‘Our tsunami,’ Mississippi hurricane survivors say
By Matt Daily
BILOXI, Mississippi (Reuters) – “It was like our tsunami,”
Vincent Creel, a spokesman for the Mississippi Gulf Coast city
of Biloxi, said on Tuesday.
When Hurricane Katrina roared ashore on the U.S. Gulf Coast
on Monday, it sent a 30-foot (9-meter) storm surge into Biloxi.
Many people were probably trapped in their homes by the
ferocious wall of water.
“It’s going to be in the hundreds,” said Creel, when asked
how many people may have died. Police said around 30 people
died in one Biloxi apartment complex alone when the storm surge
brought it crashing down.
“Camille was 200, and we’re looking at a lot more than
that,” Creel said, referring to Hurricane Camille, which
devastated the area in 1969 and killed 256 people.
But Katrina’s storm surge beat all the high-water marks
left by Camille, one of the strongest hurricanes ever to hit
the United States, residents and local officials said.
“The cadaver dogs are due in this afternoon,” said Creel.
Biloxi, a waterfront city of about 50,000 people, was a
seafood-industry hub and sleepy summer resort for southerners
early last century. It began to boom in the 1990s when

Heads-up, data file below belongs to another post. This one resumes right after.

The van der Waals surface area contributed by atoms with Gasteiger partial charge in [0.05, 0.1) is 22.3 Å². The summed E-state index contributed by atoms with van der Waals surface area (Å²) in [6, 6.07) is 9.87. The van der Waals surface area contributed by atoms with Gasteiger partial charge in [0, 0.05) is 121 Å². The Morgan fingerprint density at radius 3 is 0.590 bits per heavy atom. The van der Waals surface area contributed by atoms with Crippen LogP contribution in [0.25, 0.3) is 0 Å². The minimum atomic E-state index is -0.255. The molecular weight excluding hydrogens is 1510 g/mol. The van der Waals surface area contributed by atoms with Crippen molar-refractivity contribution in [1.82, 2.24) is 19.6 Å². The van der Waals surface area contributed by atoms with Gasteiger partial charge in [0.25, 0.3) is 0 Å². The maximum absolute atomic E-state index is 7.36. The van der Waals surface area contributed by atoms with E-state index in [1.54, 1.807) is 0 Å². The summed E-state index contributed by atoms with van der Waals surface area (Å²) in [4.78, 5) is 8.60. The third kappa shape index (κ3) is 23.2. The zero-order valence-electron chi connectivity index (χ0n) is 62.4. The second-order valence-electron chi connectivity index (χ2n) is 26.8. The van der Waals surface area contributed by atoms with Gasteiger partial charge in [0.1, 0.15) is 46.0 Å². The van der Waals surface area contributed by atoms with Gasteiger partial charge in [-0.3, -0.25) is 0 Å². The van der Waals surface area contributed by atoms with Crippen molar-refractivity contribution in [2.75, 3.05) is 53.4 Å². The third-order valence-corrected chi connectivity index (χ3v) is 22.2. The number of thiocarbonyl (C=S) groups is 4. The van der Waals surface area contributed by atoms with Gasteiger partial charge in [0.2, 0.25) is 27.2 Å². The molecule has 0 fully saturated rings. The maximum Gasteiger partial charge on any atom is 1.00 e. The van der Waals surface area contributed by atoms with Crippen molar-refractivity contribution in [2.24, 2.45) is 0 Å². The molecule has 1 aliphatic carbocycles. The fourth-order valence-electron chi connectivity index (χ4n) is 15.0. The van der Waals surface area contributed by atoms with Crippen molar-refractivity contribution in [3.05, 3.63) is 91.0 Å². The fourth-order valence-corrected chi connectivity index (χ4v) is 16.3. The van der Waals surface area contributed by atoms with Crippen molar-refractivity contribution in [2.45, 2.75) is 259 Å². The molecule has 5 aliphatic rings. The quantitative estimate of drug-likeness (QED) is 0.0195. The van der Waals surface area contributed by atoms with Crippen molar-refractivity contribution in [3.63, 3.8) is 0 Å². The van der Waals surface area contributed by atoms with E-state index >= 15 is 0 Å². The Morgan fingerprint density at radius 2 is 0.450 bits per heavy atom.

Mississippi legalized dockside gambling, which opened a new
economic frontier in the poorest U.S. state.
Now, the town faces a long recovery. All that was left on
Tuesday of hundreds of homes were the foundations. Waterfront
casinos had been crushed, their top floors stripped off. The
beach was littered with steel girders. City parks were 4-feet
deep in debris.
Dazed and tear-streaked survivors wander aimlessly, asking
the few police or firefighters around where they could find
some food and water.
They tell stories of people hanging from trees for three
hours half a mile inland, waiting for the swirling water to
“We almost drowned in our house,” said Linda Boldt, 57.
“We just moved here from Florida to get away from the
hurricanes. We have no place to stay. Our car, our truck, our
van full of furniture. We lost everything.”
She waved at others combing through the rubble-strewn
“I don’t know what’s going to happen to these people,” she
Creel said the power grid of Biloxi and its water and
sewage systems were destroyed.
“We’ve had widespread looting,” he added.
He said even the police and fire department had raided a
grocery store for supplies as emergency teams worked triple
shifts to hunt for survivors.
“We’re essentially looting ourselves but we’re keeping
track of it.”
Several police officers and firefighters said they had left
their families when the storm came in and they were called out
to search and rescue operations.
“There’s a lot of guys out there who don’t even know where
their family members are right now,” said one police officer.
Cay Wiser, another survivor, pointed to the town around
“It’s demolished, but we’re alive,” she said. She forecast
a lengthy effort to rebuild. “It’ll probably take us years,
maybe several years.”